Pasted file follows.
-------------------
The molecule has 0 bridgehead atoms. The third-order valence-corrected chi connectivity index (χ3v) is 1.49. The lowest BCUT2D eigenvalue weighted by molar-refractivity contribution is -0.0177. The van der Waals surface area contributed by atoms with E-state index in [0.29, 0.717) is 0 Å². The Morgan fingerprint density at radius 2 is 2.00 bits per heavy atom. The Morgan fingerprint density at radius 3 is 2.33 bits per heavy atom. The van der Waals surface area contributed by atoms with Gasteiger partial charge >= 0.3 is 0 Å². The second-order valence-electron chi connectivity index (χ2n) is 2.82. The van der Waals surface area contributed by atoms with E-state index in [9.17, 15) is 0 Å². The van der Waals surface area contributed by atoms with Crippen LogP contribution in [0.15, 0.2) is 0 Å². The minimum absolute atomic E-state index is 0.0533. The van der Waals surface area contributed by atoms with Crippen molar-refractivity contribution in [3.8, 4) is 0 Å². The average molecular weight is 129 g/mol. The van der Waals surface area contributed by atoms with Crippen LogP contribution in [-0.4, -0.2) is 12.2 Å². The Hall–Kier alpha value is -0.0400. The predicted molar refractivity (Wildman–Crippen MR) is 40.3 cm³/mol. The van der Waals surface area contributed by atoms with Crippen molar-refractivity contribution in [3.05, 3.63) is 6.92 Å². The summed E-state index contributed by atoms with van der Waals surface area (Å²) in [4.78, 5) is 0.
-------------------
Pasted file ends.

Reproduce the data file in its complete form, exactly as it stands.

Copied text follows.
The molecule has 0 bridgehead atoms. The third-order valence-corrected chi connectivity index (χ3v) is 1.49. The lowest BCUT2D eigenvalue weighted by molar-refractivity contribution is -0.0177. The van der Waals surface area contributed by atoms with E-state index in [0.29, 0.717) is 0 Å². The Morgan fingerprint density at radius 2 is 2.00 bits per heavy atom. The Morgan fingerprint density at radius 3 is 2.33 bits per heavy atom. The van der Waals surface area contributed by atoms with Gasteiger partial charge >= 0.3 is 0 Å². The second-order valence-electron chi connectivity index (χ2n) is 2.82. The van der Waals surface area contributed by atoms with E-state index in [9.17, 15) is 0 Å². The van der Waals surface area contributed by atoms with Crippen LogP contribution in [0.15, 0.2) is 0 Å². The minimum absolute atomic E-state index is 0.0533. The van der Waals surface area contributed by atoms with Crippen molar-refractivity contribution in [3.8, 4) is 0 Å². The average molecular weight is 129 g/mol. The van der Waals surface area contributed by atoms with Crippen LogP contribution in [-0.4, -0.2) is 12.2 Å². The Hall–Kier alpha value is -0.0400. The predicted molar refractivity (Wildman–Crippen MR) is 40.3 cm³/mol. The van der Waals surface area contributed by atoms with Crippen molar-refractivity contribution in [3.05, 3.63) is 6.92 Å². The summed E-state index contributed by atoms with van der Waals surface area (Å²) in [4.78, 5) is 0.